Former Theranos CEO Elizabeth Holmes has lost her bid to remain free on bail while she appeals her conviction for fraud related to her involvement in a blood-testing scam that rocked Silicon Valley. U.S. District Judge Edward Davila rejected Holmes’ appeal, concluding that there was insufficient evidence to allow her to remain free on bail while her lawyers attempted to convince an appeals court that misconduct during her trial had led to an unjust verdict.
Holmes will have to report to authorities on April 27 to begin her more than 11-year prison sentence, which was imposed by Davila in November 2022 after a jury found her guilty on four counts of fraud and conspiracy against Theranos investors. The investors had believed in her promises to revolutionize the healthcare industry.
Holmes’ appeal in a San Jose, California courtroom on March 17, along with her lawyers’ arguments that federal prosecutors had committed missteps and omitted key evidence, failed to convince Davila to grant her bail. The judge’s decision means that Holmes will be separated from her two children, one born shortly before her trial began in September 2021 and the other after her November sentencing. She had conceived both children with her partner, William “Billy” Evans, whom she met after breaking up with her former Theranos co-conspirator Ramesh “Sunny” Balwani during the company’s downfall.
Holmes and Balwani had separately faced charges related to a ruse touting Theranos’ blood-testing system as a breakthrough in healthcare, which helped the company raise nearly $1 billion from investors and brought Holmes a $4.5 billion fortune based on her 50% stake in Theranos. The claims helped Theranos become a Silicon Valley sensation, and Holmes received speaking engagements on the same stage as former President Bill Clinton and glowing cover stories in business publications that likened her to tech visionaries such as Apple co-founder Steve Jobs. However, Theranos’ technology never worked as advertised, leading to the company’s collapse and a criminal case that highlighted Silicon Valley’s greed and hubris.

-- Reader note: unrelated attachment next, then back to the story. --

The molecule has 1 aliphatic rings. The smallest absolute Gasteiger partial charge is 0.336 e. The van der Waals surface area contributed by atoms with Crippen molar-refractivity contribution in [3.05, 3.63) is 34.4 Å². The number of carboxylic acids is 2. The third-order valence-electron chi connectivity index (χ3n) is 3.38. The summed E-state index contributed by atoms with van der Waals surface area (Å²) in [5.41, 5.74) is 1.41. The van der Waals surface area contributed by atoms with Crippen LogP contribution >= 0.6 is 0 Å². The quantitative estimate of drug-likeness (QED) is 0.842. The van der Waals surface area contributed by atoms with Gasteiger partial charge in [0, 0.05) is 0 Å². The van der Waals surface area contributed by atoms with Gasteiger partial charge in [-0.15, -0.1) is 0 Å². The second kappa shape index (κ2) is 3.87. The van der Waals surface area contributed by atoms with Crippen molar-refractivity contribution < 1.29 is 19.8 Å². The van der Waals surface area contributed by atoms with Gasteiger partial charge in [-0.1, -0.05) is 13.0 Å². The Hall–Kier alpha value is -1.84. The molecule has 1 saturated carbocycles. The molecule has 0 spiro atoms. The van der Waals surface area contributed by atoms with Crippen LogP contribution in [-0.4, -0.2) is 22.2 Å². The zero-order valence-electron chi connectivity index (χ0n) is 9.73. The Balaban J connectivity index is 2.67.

Although Balwani used an appeal to delay his scheduled March 16 reporting date to a Southern California prison, the Ninth Circuit Court of Appeals recently rejected his appeal, and he is now set to begin serving his nearly 13-year prison sentence. Davila has recommended that Holmes serve her sentence in a Bryan, Texas prison, but it has not yet been publicly confirmed whether that will be the facility where she will report.